In a school system, students see what is available, and expect to have opportunity to try for what is available. Fitting in with some of the other students in some activities is expected. Having others torment them and prevent them from taking part is alienating.
What can we do? Some things can't help. We can't give valuable things to others to make them feel valuable - this isn't what they want or need. Having things given to you often makes you feel insulted. "I didn't do anything to deserve this, so why are you giving it to me? I'm not helpless." People want to feel like they are due what they receive. They want to feel the same as others in every way. They deserve a job, a place in life, and an honorable wage. If they don't have these things, then they sometimes can feel that they really don't deserve them - alienated.
Other things can't help much, but are better than nothing. In some ways, maybe it is necessary to use the ego structure of self-esteem, and pump people up. But this too doesn't last. You need to take an ego pump and pump up the ego balloon every morning.
People can't always have what they expect. Learning to control your expectations is just part of life. But all of us expect to have a place in life, expect a certain level of acceptance by others (a sense of belonging, not alienated), expect to not live in fear and not be regularly tormented, expect to have a share in things that are supposedly offered to all, expect a decent chance at earning a living, and expect a few opportunities to come along in life.
Turn this around, no place in life, no acceptance, living in fear and being tormented by others, no share of things others have, no chance to earn a living, no opportunities, and we feel alienated.
Can we solve anything by legislating all this into
"human rights?" Can we create laws that will assure people a place in
life, assure acceptance by others, assure freedom from bullies, assure a
share of what others get, assure a chance at a living, assure
opportunities? Can schools systems simply declare that "these kids shall
not be tormented?" Can we make ethnic groups accepted by others?
Disagree? I hope so. Write a better one. Comments are welcome and won't be published. Contact Primary Contact.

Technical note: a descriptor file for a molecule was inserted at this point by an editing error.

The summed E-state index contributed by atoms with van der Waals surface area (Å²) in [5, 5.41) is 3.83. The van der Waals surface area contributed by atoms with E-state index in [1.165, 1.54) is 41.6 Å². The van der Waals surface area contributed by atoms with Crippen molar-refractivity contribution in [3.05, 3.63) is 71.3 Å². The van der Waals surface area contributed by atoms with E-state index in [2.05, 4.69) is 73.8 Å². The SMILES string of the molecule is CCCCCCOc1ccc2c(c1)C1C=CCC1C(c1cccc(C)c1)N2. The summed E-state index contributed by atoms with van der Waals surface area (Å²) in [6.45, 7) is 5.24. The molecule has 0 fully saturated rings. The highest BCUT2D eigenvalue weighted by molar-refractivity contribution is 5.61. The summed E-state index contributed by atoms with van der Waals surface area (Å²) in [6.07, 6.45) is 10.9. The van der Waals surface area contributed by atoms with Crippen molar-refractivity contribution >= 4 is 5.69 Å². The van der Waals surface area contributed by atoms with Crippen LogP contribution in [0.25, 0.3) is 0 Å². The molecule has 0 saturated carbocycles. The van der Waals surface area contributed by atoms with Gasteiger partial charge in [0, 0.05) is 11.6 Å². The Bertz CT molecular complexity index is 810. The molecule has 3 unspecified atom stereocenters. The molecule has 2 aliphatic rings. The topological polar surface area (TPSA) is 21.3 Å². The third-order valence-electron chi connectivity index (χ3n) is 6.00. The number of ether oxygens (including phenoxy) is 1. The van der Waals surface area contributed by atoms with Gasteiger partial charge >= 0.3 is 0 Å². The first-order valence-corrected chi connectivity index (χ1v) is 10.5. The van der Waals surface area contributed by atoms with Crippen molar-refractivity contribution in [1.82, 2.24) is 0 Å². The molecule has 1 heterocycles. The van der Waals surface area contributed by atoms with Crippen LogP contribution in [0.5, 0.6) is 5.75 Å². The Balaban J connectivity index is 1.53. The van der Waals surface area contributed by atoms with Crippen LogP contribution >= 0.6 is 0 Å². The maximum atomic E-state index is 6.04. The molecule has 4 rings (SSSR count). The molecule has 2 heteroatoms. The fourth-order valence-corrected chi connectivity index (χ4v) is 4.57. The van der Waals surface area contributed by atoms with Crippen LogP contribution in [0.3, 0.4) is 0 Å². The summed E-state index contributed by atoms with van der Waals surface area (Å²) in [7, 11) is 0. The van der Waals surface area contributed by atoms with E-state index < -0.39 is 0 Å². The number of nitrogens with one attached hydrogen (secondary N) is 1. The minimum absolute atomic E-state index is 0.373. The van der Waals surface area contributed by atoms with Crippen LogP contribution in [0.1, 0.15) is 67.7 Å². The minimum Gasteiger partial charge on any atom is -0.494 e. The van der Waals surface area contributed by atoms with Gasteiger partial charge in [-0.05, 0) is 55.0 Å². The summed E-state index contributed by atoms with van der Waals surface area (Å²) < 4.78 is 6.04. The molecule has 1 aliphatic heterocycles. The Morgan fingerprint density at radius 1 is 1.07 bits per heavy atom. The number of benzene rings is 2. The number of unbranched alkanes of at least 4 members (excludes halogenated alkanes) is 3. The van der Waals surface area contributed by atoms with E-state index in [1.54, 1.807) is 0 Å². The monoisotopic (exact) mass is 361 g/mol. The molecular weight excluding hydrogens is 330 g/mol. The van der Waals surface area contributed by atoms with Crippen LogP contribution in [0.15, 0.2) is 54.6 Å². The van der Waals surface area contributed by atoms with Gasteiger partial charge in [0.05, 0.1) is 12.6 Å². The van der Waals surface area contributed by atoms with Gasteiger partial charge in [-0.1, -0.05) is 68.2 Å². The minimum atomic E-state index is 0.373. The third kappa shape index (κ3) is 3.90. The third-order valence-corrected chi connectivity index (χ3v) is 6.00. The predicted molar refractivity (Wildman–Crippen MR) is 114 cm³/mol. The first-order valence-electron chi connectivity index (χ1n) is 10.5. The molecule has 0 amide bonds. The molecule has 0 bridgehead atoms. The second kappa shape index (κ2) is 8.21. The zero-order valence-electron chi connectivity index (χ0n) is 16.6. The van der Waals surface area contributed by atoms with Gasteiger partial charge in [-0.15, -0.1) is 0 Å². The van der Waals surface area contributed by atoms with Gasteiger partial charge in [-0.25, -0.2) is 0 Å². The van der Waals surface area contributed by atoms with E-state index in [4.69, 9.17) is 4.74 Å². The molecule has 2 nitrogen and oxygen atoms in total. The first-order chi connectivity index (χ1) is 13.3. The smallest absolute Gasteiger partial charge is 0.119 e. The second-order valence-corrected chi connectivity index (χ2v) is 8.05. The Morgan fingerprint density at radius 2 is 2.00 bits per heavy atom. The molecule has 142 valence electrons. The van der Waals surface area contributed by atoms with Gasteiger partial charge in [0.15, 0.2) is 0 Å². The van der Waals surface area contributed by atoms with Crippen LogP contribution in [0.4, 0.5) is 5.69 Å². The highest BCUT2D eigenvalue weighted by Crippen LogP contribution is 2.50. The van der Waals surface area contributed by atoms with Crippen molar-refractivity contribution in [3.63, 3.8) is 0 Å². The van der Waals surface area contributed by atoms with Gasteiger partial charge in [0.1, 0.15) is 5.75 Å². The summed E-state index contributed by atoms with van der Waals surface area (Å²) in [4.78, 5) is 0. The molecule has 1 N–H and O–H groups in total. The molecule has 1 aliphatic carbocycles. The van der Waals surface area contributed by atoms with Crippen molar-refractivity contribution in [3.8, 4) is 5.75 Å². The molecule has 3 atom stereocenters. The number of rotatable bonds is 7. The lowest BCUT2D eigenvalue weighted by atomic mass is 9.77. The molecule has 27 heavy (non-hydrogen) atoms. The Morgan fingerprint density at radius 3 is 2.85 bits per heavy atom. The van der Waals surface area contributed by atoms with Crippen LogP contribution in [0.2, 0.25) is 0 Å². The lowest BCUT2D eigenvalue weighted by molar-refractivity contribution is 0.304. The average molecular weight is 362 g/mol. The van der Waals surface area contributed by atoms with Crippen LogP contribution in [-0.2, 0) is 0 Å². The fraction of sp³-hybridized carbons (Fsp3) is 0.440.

A related creative writing story synopsis, Enemies, can be used for writing a story on resolving alienation. The story is designed to be written by one person or by opposing individuals or groups.
A note about this series
For a reference text, I tried to choose a book as like-minded in approach as myself. That is, a book that takes a very wide view of the subject, that is not reactive or driven by a separate agenda, and not mired in past research yet cognizant of the value of past research. I chose Alienation and Social Criticism: Key Concepts in Critical Theory, 1994, Edited by Richard Schmitt and Thomas Moody. But this series isn't a book report. I chose the book as an authoritative reference that would not only guide me with a reasonably extensive framework, but would mostly stimulate my thinking by my reacting to it.* The subjects that I am writing about are intentionally beyond the scope of the reference book.
As usual, the intent of this series is not to teach anyone anything or to assert my opinion, but to stimulate creative thought and interest through a thorough exploration of a timely subject about the human condition. The hope is to encourage stories (creative, nonfiction, journalism) that are better informed. My own bias is simply to ask, "What kind of world are we creating for ourselves?"
* In the previous series, Finding Meaning in Life and Characterization, I found myself studying three to five reference books for each article even though I had outlined the content of the entire series in advance. While worthwhile, and maybe necessary for that series, that was a tremendous drain on my time. I hope to keep this series to only a few references, as this site gets only 4-6 devoted hours of my time each week.